TEACHING: SIT, DOWN, STAND, AND STAY
How do I teach my puppy to "sit" on command?
Using a food treat, hold the food over the dog's nose and slowly move it up
and back over the dog's head. As the puppy follows the food with its head it
will sit down. Now couple the word "sit" with the action. The upward motion
of the hand as you hold the food treat also serves as a visual command for the
puppy. If the pup lifts its front legs you are holding the food treat too high.
As soon as the puppy sits, say "good sit" and give the treat. Many repetitions
will be necessary for the pup to learn the association properly. Gradually,
as the puppy understands what you want, only give the treats intermittently.
You should practice sit in many places throughout your home. It is especially
important to teach your puppy to sit by the front door. A dog who readily sits
by the front door will be less of a problem greeting guests.
How do I teach my puppy to lie down on command?
Start with your puppy in a sit position. To get the puppy to lie down, take
a treat and lower it between the puppy's front paws and say "down". Usually
the puppy will follow the treat and go down. If the puppy does not lie all the
way down, slowly push the treat between the paws and if the puppy lies down
give it the treat and of course add "good dog."
For some puppies, teaching the down command can be very difficult. An alternative
method is instead of pushing the food treat backwards, slowly pull the treat
forward. If that does not work, sit on the floor with your legs straight out
in front of you and slightly bent at the knees. Take a hand with a treat in
it and push it out under your knee from between your legs. As the puppy tries
to get the food treat, slowly bring it back under your knee. As the puppy tries
to follow, it will usually lie down.
Once the puppy understands the "down" command, make sure that you vary the
starting position. You should try to get your puppy to "down" from both a stand
and a sit.
How can I teach my puppy to "stay" on command?
Puppies can be taught to stay for short periods of time at a young age. Once
they sit on command each and every time they are asked, without the need for
food inducements, training can proceed to more difficult concepts such as "stay".
First the pup is taught to stay without moving as you stand in front for 1-2
seconds. Initially give the puppy the "sit" command, say "stay" (using a hand
as a stop sign can be a good visual cue), take one step away, and then return
to the puppy and reward him or her for not moving. Be very careful that the
puppy does not stand up or move as you present the reward because then you will
have rewarded "getting up". Gradually increase the distance by a step at a time,
and the length of the stay by a few seconds at a time, until the puppy can stay
for a minute or more with you standing at least 10 feet away. It is important
to set up the puppy to succeed. Proceeding very slowly, and keeping a long lead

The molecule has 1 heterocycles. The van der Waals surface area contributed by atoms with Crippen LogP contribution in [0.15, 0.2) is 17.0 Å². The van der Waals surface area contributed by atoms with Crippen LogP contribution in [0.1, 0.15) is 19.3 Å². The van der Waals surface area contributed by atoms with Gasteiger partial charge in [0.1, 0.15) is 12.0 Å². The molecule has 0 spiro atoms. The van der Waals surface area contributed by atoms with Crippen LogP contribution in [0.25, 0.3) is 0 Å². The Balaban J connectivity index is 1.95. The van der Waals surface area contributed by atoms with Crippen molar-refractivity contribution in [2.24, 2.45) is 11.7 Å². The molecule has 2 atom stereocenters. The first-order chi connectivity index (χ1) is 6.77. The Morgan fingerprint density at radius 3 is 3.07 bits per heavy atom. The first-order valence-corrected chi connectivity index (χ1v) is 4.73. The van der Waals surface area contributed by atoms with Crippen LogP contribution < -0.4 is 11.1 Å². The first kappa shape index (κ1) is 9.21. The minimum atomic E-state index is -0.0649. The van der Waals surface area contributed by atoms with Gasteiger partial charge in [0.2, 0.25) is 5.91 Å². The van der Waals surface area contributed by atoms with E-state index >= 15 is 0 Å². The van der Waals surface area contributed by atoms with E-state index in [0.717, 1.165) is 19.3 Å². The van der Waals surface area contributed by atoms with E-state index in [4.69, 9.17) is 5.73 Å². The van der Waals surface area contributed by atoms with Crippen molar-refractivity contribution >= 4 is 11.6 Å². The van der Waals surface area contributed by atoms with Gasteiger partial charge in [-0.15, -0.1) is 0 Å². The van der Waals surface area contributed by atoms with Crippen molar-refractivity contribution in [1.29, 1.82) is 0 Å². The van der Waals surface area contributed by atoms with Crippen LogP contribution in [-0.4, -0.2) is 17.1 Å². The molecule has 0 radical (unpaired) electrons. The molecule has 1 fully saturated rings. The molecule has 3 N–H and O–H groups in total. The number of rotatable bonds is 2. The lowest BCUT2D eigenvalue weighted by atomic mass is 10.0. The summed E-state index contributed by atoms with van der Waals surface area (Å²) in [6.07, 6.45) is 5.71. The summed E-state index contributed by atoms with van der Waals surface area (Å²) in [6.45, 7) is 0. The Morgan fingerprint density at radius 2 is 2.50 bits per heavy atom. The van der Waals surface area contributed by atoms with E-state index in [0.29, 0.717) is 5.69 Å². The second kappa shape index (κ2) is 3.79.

attached to the puppy so that it can not run away can help ensure success. Be
patient. It may take a week or more of daily training to get a puppy to sit
and stay for 1-2 minutes. Over a few months it should be possible to increase
the stay to 15 minutes or more, and to be able to leave the room and return
without the puppy rising from its stay. For these longer stays it may be better
to use a "down-stay" (lying down and staying in place) combination, and to train
the dog in a favored resting or sleeping area.
Once extended "sit-stays" are accomplished, the command can be used to prevent
many potential behavior problems. For example, if you practice "sit and stay"
by the front door, this command can then be used to prevent running out the
door and jumping on company. Have your puppy sit and stay while you place the
food on the floor and then give him an OK or release command. This will help
establish your leadership and control.
How can I teach my dog to stand on command?
Place your puppy in a sit position. Take the food treat with the palm of your
hand facing up and move it forward and away from the pup as you say "stand".
Your puppy should again follow its nose and stand up. Don't pull your hand so
far away that the puppy follows you, but just until it stands up.
What else can I teach my dog?
Using the concepts discussed above a dog can be trained to perform anything
that it is physically capable of. A "down" or "sit" can be extended from several
seconds to many minutes as long as we progress gradually or "shape" the dog's
behavior In shaping, we determine our ultimate goal, such as a 20 minute stay,
and reward successive increments of the behavior until we reach that goal. For
example, once the dog will sit for 3 seconds before the reward is given, we
can repeat the command and when the puppy sits we wait for 4 seconds before
the reward is given. Proceed very slowly, ensuring that the puppy is performing
the behavior properly a few times in a row before proceeding to the next step.
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